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A new study shows New Yorkers on the average are living longer than the rest of the U.S., and experts are crediting the mayor's health initiatives during the last decade as a leading factor.

A report in the British-based medical Journal "The Lancet," published June 2, found that the city's average life expectancy rose by eight years to 80.6 years between 1987 and 2009.

The national average only rose 1.7 years during the same period, to an expectancy of roughly 78 years, according to the journal.

While Mayor Mike Bloomberg has only been in office since 2002, the experts behind the report cited the Department of Health's programs since then to fight obesity and other health problems as helping New Yorkers live longer.

"They raised awareness that health is not only your job personally," health expert Ali Mokdad, who led the research, said in the report. "If you decide to live healthier, the system and the people around you should encourage you, and make it easier for you to do so in your community."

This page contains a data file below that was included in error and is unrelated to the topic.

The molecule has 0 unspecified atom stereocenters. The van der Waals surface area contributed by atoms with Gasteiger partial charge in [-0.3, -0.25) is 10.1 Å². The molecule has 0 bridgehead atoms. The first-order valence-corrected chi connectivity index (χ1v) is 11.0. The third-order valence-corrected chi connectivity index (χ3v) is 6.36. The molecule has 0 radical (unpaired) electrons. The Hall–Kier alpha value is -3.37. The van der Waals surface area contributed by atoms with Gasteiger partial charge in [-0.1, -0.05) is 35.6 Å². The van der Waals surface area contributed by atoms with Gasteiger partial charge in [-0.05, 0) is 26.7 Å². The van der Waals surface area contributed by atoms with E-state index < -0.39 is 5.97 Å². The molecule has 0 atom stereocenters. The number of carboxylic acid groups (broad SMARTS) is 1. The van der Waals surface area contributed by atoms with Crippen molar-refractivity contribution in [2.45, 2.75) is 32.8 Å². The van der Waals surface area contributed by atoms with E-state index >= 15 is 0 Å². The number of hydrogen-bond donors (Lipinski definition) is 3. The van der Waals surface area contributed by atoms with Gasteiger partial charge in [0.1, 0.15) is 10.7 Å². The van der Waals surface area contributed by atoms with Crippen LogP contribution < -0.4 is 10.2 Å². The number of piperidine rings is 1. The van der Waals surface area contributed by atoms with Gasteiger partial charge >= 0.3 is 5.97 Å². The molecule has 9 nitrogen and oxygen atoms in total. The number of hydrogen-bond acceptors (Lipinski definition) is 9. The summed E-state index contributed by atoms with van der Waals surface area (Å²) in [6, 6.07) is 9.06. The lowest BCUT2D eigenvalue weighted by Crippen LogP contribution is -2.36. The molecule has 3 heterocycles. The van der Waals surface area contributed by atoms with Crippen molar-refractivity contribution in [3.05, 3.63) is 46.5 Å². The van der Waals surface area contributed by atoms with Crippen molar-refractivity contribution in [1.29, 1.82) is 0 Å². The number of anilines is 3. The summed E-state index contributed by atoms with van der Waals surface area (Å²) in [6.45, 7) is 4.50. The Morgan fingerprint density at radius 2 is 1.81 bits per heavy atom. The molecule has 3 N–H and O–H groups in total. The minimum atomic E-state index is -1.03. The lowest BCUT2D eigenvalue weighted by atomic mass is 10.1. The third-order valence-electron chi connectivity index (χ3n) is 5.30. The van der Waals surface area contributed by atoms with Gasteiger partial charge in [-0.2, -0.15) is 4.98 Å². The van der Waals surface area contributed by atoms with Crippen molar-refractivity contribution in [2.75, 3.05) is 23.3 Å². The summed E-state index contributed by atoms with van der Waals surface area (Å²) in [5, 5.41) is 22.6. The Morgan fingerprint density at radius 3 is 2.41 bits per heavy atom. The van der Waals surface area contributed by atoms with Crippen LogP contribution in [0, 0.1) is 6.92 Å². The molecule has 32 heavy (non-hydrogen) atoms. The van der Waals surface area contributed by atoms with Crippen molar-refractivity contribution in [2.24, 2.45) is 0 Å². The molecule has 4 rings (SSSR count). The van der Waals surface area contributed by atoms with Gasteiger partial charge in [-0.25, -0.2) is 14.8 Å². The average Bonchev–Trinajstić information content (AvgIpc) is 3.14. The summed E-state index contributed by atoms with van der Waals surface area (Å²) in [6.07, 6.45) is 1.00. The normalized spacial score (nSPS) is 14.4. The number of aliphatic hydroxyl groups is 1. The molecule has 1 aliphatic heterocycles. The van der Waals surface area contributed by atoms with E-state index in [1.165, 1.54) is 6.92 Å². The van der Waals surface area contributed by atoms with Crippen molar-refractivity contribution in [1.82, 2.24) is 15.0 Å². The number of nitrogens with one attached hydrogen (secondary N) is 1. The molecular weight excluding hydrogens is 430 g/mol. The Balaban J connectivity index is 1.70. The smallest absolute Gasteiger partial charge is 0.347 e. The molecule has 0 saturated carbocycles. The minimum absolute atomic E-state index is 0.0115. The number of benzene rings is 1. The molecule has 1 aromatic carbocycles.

All five boroughs saw a huge increase in life expectancy, but the Bronx was the only neighborhood that was below the national average, according to the report.

Since 30% of Bronx residents live below the poverty line, they do not have access to quality health care, exercise facilities or healthy foods.

The Health Department and Mayor Michael Bloomberg's programs, such as the restaurant calorie count initiative, have helped to alleviate such burdens, the report said.

The U.S. Department of Agriculture took note and announced it is removing whole milk from school lunches nationwide.

"It's remarkable how often cities have been essentially the laboratories in which people have uncovered major truths about health," urban theorist Ed Glaeser said in the report.

New Yorkers, however, said the mayor did not deserve all the praise.

Heather Ireland, a teacher from Brooklyn, said she wasn't sure that a decade of health initiatives could immediately boost life expectancy.

"I think it all could be short term," she said.

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